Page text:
Evan Williams presents evidence showing that benefit sanctions lead to increases in claimants’ anxiety and depression, and argues that a re-assessment of the role of sanctions is needed as the UK slowly emerges from lockdown.
In response to enduring high unemployment after the 2008 financial crisis, the Coalition Government (2010-15) relied on a ‘massive campaign of sanctions‘ to reduce benefit rolls. This response paid scant regard to the actual availability of jobs in the economy and is unlikely to be effective in lowering unemployment in the current context, where the number of people claiming Universal Credit has dramatically increased in the wake of COVID-19. While work search and work availability requirements for claimants – and their enforcement with benefit sanctions – were suspended for three months in March 2020, the jury is out on whether this leniency will continue as the lockdown restrictions are being lifted. What the jury is also out on is whether any lessons have been learnt from recent developments in sanctions policy.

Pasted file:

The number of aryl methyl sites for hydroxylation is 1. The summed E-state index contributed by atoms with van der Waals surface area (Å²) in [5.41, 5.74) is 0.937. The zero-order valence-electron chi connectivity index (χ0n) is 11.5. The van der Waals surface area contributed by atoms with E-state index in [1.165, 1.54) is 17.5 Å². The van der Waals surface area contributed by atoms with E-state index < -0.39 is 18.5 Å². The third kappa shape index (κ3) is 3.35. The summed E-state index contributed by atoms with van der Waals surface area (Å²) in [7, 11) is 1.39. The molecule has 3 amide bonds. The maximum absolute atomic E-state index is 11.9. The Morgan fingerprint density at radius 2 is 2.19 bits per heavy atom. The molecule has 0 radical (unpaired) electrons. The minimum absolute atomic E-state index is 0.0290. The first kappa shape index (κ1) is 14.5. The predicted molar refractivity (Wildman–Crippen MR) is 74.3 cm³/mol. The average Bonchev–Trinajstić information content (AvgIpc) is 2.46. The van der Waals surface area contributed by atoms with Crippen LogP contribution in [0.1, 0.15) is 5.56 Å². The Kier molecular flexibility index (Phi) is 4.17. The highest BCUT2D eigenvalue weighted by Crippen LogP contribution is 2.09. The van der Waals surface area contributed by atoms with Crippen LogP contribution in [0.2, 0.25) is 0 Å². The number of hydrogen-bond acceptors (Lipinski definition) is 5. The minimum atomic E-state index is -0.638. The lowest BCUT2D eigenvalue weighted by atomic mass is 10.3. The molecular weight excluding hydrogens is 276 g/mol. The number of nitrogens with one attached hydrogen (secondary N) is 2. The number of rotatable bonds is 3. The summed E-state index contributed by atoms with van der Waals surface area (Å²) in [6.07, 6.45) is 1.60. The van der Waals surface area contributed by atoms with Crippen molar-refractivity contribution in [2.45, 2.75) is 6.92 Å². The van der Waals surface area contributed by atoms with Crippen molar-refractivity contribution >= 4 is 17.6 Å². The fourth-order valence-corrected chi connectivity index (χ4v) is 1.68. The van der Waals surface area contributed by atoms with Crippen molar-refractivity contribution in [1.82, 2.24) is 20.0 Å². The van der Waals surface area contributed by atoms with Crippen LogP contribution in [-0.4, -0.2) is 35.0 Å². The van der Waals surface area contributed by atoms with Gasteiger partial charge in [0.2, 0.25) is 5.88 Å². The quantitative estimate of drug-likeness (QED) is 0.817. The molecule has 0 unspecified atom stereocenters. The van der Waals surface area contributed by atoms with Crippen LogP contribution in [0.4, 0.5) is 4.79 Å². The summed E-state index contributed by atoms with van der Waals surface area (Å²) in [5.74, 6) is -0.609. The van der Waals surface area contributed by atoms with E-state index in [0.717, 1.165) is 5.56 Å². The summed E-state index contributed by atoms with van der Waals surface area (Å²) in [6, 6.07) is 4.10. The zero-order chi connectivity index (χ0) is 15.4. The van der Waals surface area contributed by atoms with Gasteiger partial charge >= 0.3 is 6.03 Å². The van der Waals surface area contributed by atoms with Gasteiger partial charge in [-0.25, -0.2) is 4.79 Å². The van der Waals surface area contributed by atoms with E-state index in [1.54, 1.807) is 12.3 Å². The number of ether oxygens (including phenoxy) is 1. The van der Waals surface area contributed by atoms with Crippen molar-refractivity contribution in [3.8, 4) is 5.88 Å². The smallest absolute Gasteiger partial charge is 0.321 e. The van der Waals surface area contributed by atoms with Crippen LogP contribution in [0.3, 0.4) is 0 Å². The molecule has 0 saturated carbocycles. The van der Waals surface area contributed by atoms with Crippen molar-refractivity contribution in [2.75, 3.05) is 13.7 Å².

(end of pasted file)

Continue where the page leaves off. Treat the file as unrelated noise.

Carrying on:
Click here to read full article https://blogs.lse.ac.uk/politicsandpolicy/benefit-sanctions-mental-health/